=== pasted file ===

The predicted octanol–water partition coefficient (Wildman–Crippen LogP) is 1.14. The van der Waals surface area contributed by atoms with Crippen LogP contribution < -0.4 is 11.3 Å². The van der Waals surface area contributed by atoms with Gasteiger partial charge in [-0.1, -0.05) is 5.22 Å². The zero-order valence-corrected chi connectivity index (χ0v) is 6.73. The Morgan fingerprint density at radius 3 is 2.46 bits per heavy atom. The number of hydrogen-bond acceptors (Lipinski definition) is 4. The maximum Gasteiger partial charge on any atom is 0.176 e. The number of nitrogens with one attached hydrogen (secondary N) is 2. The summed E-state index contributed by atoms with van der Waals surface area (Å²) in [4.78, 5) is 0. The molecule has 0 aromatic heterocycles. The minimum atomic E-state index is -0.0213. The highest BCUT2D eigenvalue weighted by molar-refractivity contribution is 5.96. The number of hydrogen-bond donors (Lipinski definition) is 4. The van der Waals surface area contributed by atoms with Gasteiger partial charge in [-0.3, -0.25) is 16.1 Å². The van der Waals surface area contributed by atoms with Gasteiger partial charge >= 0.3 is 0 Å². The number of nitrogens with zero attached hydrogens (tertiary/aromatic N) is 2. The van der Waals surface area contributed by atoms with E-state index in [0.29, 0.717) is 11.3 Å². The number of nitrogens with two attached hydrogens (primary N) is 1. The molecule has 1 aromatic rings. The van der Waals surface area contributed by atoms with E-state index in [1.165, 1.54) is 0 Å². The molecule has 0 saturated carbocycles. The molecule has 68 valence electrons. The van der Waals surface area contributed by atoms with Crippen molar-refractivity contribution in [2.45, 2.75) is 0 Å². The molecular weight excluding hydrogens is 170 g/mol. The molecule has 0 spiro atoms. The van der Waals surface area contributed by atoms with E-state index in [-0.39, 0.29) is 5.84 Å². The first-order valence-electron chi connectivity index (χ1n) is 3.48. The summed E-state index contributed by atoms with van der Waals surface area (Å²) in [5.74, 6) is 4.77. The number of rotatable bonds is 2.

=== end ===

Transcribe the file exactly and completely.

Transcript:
The predicted octanol–water partition coefficient (Wildman–Crippen LogP) is 1.14. The van der Waals surface area contributed by atoms with Crippen LogP contribution < -0.4 is 11.3 Å². The van der Waals surface area contributed by atoms with Gasteiger partial charge in [-0.1, -0.05) is 5.22 Å². The zero-order valence-corrected chi connectivity index (χ0v) is 6.73. The Morgan fingerprint density at radius 3 is 2.46 bits per heavy atom. The number of hydrogen-bond acceptors (Lipinski definition) is 4. The maximum Gasteiger partial charge on any atom is 0.176 e. The number of nitrogens with one attached hydrogen (secondary N) is 2. The summed E-state index contributed by atoms with van der Waals surface area (Å²) in [4.78, 5) is 0. The molecule has 0 aromatic heterocycles. The minimum atomic E-state index is -0.0213. The highest BCUT2D eigenvalue weighted by molar-refractivity contribution is 5.96. The number of hydrogen-bond donors (Lipinski definition) is 4. The van der Waals surface area contributed by atoms with Gasteiger partial charge in [-0.3, -0.25) is 16.1 Å². The van der Waals surface area contributed by atoms with Gasteiger partial charge >= 0.3 is 0 Å². The number of nitrogens with zero attached hydrogens (tertiary/aromatic N) is 2. The van der Waals surface area contributed by atoms with E-state index in [0.29, 0.717) is 11.3 Å². The number of nitrogens with two attached hydrogens (primary N) is 1. The molecule has 1 aromatic rings. The van der Waals surface area contributed by atoms with E-state index in [1.165, 1.54) is 0 Å². The molecule has 0 saturated carbocycles. The molecule has 68 valence electrons. The van der Waals surface area contributed by atoms with Crippen molar-refractivity contribution in [2.45, 2.75) is 0 Å². The molecular weight excluding hydrogens is 170 g/mol. The molecule has 0 spiro atoms. The van der Waals surface area contributed by atoms with E-state index in [-0.39, 0.29) is 5.84 Å². The first-order valence-electron chi connectivity index (χ1n) is 3.48. The summed E-state index contributed by atoms with van der Waals surface area (Å²) in [5.74, 6) is 4.77. The number of rotatable bonds is 2.